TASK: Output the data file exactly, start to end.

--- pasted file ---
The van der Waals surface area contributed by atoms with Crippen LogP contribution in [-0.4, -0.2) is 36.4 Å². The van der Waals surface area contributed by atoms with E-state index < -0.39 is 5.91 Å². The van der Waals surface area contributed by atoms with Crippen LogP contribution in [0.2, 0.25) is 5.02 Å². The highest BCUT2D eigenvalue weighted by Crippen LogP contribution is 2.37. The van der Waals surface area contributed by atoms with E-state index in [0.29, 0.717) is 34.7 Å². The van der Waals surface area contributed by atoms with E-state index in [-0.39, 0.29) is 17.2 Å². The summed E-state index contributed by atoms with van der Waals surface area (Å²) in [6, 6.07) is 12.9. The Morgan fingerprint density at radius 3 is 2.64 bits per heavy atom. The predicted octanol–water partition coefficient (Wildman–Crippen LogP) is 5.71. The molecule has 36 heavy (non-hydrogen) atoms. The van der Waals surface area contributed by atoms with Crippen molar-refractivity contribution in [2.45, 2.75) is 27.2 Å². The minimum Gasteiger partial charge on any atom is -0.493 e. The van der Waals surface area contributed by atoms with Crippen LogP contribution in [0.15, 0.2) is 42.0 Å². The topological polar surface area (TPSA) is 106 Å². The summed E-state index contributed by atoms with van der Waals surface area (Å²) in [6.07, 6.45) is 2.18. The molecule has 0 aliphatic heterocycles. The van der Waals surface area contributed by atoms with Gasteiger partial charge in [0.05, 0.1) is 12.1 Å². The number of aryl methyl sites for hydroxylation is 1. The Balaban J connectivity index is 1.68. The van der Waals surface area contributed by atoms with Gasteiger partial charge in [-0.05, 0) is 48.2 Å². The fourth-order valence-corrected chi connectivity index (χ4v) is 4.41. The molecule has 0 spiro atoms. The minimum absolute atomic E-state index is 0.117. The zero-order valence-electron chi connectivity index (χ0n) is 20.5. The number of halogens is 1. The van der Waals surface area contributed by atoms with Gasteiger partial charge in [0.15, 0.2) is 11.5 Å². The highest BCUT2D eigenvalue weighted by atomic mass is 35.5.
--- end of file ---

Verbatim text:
The van der Waals surface area contributed by atoms with Crippen LogP contribution in [-0.4, -0.2) is 36.4 Å². The van der Waals surface area contributed by atoms with E-state index < -0.39 is 5.91 Å². The van der Waals surface area contributed by atoms with Crippen LogP contribution in [0.2, 0.25) is 5.02 Å². The highest BCUT2D eigenvalue weighted by Crippen LogP contribution is 2.37. The van der Waals surface area contributed by atoms with E-state index in [0.29, 0.717) is 34.7 Å². The van der Waals surface area contributed by atoms with E-state index in [-0.39, 0.29) is 17.2 Å². The summed E-state index contributed by atoms with van der Waals surface area (Å²) in [6, 6.07) is 12.9. The Morgan fingerprint density at radius 3 is 2.64 bits per heavy atom. The predicted octanol–water partition coefficient (Wildman–Crippen LogP) is 5.71. The molecule has 36 heavy (non-hydrogen) atoms. The van der Waals surface area contributed by atoms with Crippen molar-refractivity contribution in [2.45, 2.75) is 27.2 Å². The minimum Gasteiger partial charge on any atom is -0.493 e. The van der Waals surface area contributed by atoms with Crippen LogP contribution in [0.15, 0.2) is 42.0 Å². The topological polar surface area (TPSA) is 106 Å². The summed E-state index contributed by atoms with van der Waals surface area (Å²) in [6.07, 6.45) is 2.18. The molecule has 0 aliphatic heterocycles. The van der Waals surface area contributed by atoms with Gasteiger partial charge in [0.05, 0.1) is 12.1 Å². The number of aryl methyl sites for hydroxylation is 1. The Balaban J connectivity index is 1.68. The van der Waals surface area contributed by atoms with Gasteiger partial charge in [-0.05, 0) is 48.2 Å². The fourth-order valence-corrected chi connectivity index (χ4v) is 4.41. The molecule has 0 spiro atoms. The minimum absolute atomic E-state index is 0.117. The zero-order valence-electron chi connectivity index (χ0n) is 20.5. The number of halogens is 1. The van der Waals surface area contributed by atoms with Gasteiger partial charge in [0.15, 0.2) is 11.5 Å². The highest BCUT2D eigenvalue weighted by atomic mass is 35.5.